Some reflections on starting a new job remotely. How does remote working affect our ability to build relationships? What might the current situation tell us about the future of work?
I first became aware of COVID-19 back in February. I’d been tasked with writing a speech to express the City of London’s support for its Chinese partners as they battled against an emerging virus.
At that point, I wasn’t even sure what to call the virus. It seemed a distant concern. Serious, certainly, and tragic – but also distant.
Six months later and everything has changed.
On a personal note, too, everything has changed. New city, new job, and new baby due any day now.
In this post, I reflect on what it’s been like to start a new job during lockdown. I’m very thankful that I’ve been able to work remotely. I’ve not been furloughed, nor have I been required to work on the frontline. Enormous credit not only to the healthcare professionals, but also to the shop workers, bus drivers, rubbish collectors, and all the other people whose jobs, we now realise, are very much essential.
It’s clear that many changes to our everyday lives will remain even when the coronavirus threat recedes. Our working lives, too, will be different. Many more of us will be working from home. How will this affect the nature of work and the ways we interact with colleagues and clients?
In a recent all-staff meeting, the CEO of the organisation I now work for used an interesting phrase. He said that new starters during lockdown hadn’t yet had the opportunity to build ‘social capital‘ with their new colleagues.
That description rang true for me. I’ve only met ‘in real life’ the two people who interviewed me, six months ago. I’ve got to know everyone else, and what is expected of me, virtually.
It’s hard to fully get the measure of someone you’ve only met online; it’s hard, too, to give a true account of your own self.
Hard, but not impossible. I’m reminded of a tactic I used when I gave lectures as a young academic. When I tried to ‘be myself’ in front of 100+ students, I was too nervous and self-conscious to be a good teacher. Instead, I developed a sort of persona. I was still myself, but I gave more space to certain sides of my character and less space to others.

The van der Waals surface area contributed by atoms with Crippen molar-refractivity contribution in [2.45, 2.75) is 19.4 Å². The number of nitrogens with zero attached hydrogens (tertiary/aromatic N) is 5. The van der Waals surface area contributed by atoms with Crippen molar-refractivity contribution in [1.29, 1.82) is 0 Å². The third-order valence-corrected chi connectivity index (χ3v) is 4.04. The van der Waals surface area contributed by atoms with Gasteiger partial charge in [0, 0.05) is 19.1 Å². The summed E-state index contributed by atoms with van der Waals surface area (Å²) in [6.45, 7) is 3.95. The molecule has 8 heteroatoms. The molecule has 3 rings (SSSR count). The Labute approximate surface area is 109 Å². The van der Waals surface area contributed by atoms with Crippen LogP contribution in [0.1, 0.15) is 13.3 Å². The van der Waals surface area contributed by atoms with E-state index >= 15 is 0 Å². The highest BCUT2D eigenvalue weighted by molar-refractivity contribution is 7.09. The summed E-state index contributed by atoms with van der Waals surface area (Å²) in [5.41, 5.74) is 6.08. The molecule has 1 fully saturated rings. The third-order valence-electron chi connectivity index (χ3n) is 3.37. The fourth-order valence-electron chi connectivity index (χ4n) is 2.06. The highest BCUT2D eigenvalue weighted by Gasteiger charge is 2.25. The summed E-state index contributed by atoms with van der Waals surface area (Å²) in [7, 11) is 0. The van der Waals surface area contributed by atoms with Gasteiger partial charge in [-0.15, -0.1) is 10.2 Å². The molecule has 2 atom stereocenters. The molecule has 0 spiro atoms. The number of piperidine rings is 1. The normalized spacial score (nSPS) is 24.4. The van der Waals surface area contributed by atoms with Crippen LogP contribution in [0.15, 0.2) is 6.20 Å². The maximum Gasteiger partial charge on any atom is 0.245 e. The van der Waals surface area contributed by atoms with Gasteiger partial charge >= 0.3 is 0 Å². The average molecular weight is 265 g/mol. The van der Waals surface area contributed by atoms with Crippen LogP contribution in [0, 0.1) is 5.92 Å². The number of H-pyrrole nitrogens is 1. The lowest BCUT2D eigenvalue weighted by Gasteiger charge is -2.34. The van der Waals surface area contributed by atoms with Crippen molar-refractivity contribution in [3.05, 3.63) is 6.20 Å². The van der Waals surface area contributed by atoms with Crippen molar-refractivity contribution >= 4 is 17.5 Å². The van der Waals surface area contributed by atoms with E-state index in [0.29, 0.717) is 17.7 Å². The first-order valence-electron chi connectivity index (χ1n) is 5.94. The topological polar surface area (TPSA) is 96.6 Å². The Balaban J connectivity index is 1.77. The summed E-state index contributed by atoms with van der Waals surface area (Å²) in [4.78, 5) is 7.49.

I’ve been doing something similar on Skype and Microsoft Teams. By consciously being a bit more outgoing than I am in person, I’m trying to retrieve something of what is lost in remote working. I’m making a more conscious effort to build social capital than I would be doing otherwise.
Intimacy with strangers
One consequence of my effort to build social capital remotely is that I’m sharing updates on my personal life with people who are essentially strangers.
My new colleagues could tell you how my wife’s pregnancy is progressing, but they couldn’t tell you whether I’m tall or short. There are people I speak to nearly every day who wouldn’t know whether to say hello if we passed one another in the street.
This probably calls for a redefinition of whom we consider to be strangers. After all, more and more of our working lives might be conducted online. Virtual relationships might soon no longer need that ‘virtual’ qualifier.
Parkinson’s Law in the Outlook Age
One of my favourite bits of trivia is that time only became standardised with the development of a national railway network in the early nineteenth century. Before then, 4.45pm in London was not necessarily 4.45pm in Birmingham.
While remote working, it’s been Microsoft Outlook that’s been shaping my experience of time.
I’ve found that people are compelled to fill all of the time allocated to any given Skype or Teams meeting. In ‘real life’, this isn’t the case. If a meeting finishes early, great. If it overruns, and there’s no-one waiting to use the room, it goes on longer.
But with meetings so neatly parcelled into 30-, 60-, or even 90-minute slots, you can be sure that all of those precious minutes will be used. I’m not sure whether this is a version of presenteeism, a desire to maximise human contact during otherwise quite lonely remote working, or something else.
It’s like an evolution of Parkinson’s Law. It’s no longer, ‘Work expands so as to fill the time available for its completion.’ Now it’s, ‘Work expands so as to fill the time given to it in our Outlook calendars.’